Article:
A helping hand

EDUCATION is costly, particularly for MBAs. Though the rewards are potentially enormous for those who pass through high-ranking business school programmes (graduates at The Economist’s highest-ranking school for improving return on investment, HEC Paris, can expect a salary on average that is 153% the amount they earned before embarking on an MBA) the cost of schooling is high. We have previously reported on the plight of some students who are accepted into business schools but are unable to fund their education in full.

Many schools are quick to offer financial aid to students. A survey by the Graduate Management Admissions Council (GMAC), the body which administers the GMAT business-school entry exam, shows that 47% students on two-year full-time MBA courses receive some sort of financial assistance for their education, whether through scholarships on merit, needs, or fellowships or stipends. However, regardless of the amount of funding available, there remains a section of society that doesn’t even bother looking at the possibility of joining an MBA programme because of the costs involved.

Schools are beginning to recognise this concern, and addressing it. Harvard Business School already doles out upwards of $30m every year to students needing financial aid, based on need. Harvard’s tuition support is distributed based on an assessment of students’ previous earnings and assets, and is funded by its alumni network. It is a model that many other schools take—but one that can miss an entire strata of society.

Students from low-income backgrounds have financial commitments in the grey economy that cannot easily be tabulated from bank statements and payslips. It may be the costs of a weekly grocery shop for an ailing, elderly relative they are caring for, or medical bills for a parent or sibling going through an illness.

Harvard’s Forward Fellowship will fund up to ten students a year who may otherwise feel a business-school education is unattainable or unaffordable, says Chad Losee, managing director of MBA admissions and financial aid at Harvard Business School.

The students, who will be given between $10,000 and $20,000 a year for the duration of the two-year MBA programme, will have their financial needs assessed by the school on the basis of an essay outlining their family situation and financial worries. The funding, by design, does not pay for the full cost of tuition at Harvard. Mr Losee believes, to borrow a term from Warren Buffett, that every student should have “skin in the game”. But what the fellowship will do is allow students to graduate with less burdensome debts than they otherwise would.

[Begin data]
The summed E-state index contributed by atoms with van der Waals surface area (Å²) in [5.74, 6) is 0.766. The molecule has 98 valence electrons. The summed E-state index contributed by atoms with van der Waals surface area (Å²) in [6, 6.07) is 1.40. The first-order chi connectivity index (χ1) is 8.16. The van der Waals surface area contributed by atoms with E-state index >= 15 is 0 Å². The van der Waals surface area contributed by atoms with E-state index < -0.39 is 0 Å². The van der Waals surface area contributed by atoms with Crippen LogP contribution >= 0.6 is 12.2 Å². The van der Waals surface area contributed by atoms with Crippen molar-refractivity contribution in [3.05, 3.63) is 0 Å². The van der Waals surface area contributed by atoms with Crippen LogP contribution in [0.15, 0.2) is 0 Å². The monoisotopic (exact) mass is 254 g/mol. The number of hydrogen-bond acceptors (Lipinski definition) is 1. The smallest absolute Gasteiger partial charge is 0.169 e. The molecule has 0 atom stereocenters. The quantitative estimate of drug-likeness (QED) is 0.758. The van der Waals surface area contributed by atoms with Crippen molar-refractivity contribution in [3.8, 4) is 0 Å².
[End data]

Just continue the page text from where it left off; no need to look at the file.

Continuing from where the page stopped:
For an overwhelmingly large number of business schools’ cohorts, Harvard’s Forward Fellowship initiative will make no difference to them, and be of no interest. They are the core group of MBA students—at all schools—who because of their family connections, social standing, or prior employment have always intended on taking an MBA, and have expected to boost their already large income as a result.

But for a few on the margins of society, for whom an MBA is simply too costly, too long, and too risky an undertaking, no matter its potential rewards, the financial support will tip the balance, allowing them to chance their arm on starting a course. It will also diversify the MBA cohort, and give new opportunities to those who otherwise would do their sums, and decide the risk is simply too great.

Readers' comments

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guest-ajnswane

people should help and educate those person, whos are indeed. the person who can not afford expensive course like eng. and medical, people supponsor them and help them. deserving person can not leave illitrate.
Person who get education can search jobs on this website. Entrance Disha

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